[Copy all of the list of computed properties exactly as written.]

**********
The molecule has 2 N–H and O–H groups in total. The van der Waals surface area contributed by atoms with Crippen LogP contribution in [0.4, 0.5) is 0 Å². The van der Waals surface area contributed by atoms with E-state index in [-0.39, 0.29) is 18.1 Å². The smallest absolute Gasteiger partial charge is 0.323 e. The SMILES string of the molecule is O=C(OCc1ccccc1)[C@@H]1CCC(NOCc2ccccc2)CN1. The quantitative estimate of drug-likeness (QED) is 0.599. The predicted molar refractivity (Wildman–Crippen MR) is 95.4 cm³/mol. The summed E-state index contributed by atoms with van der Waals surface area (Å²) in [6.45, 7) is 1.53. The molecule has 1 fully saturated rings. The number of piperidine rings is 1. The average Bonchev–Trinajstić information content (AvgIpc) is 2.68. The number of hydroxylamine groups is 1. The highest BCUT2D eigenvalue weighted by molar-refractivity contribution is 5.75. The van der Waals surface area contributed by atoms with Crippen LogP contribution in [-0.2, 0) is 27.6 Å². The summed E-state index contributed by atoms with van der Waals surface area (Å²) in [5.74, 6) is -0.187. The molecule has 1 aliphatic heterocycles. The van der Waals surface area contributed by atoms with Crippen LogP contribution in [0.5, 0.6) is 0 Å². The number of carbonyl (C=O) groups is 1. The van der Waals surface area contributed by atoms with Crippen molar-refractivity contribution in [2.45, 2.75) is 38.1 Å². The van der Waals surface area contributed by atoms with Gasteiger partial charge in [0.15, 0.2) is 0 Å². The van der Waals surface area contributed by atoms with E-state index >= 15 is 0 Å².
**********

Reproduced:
The molecule has 2 N–H and O–H groups in total. The van der Waals surface area contributed by atoms with Crippen LogP contribution in [0.4, 0.5) is 0 Å². The van der Waals surface area contributed by atoms with E-state index in [-0.39, 0.29) is 18.1 Å². The smallest absolute Gasteiger partial charge is 0.323 e. The SMILES string of the molecule is O=C(OCc1ccccc1)[C@@H]1CCC(NOCc2ccccc2)CN1. The quantitative estimate of drug-likeness (QED) is 0.599. The predicted molar refractivity (Wildman–Crippen MR) is 95.4 cm³/mol. The summed E-state index contributed by atoms with van der Waals surface area (Å²) in [6.45, 7) is 1.53. The molecule has 1 fully saturated rings. The number of piperidine rings is 1. The average Bonchev–Trinajstić information content (AvgIpc) is 2.68. The number of hydroxylamine groups is 1. The highest BCUT2D eigenvalue weighted by molar-refractivity contribution is 5.75. The van der Waals surface area contributed by atoms with Crippen LogP contribution in [-0.2, 0) is 27.6 Å². The summed E-state index contributed by atoms with van der Waals surface area (Å²) in [5.74, 6) is -0.187. The molecule has 1 aliphatic heterocycles. The van der Waals surface area contributed by atoms with Crippen LogP contribution in [0.5, 0.6) is 0 Å². The number of carbonyl (C=O) groups is 1. The van der Waals surface area contributed by atoms with Crippen molar-refractivity contribution in [2.45, 2.75) is 38.1 Å². The van der Waals surface area contributed by atoms with Gasteiger partial charge in [0.15, 0.2) is 0 Å². The van der Waals surface area contributed by atoms with E-state index >= 15 is 0 Å².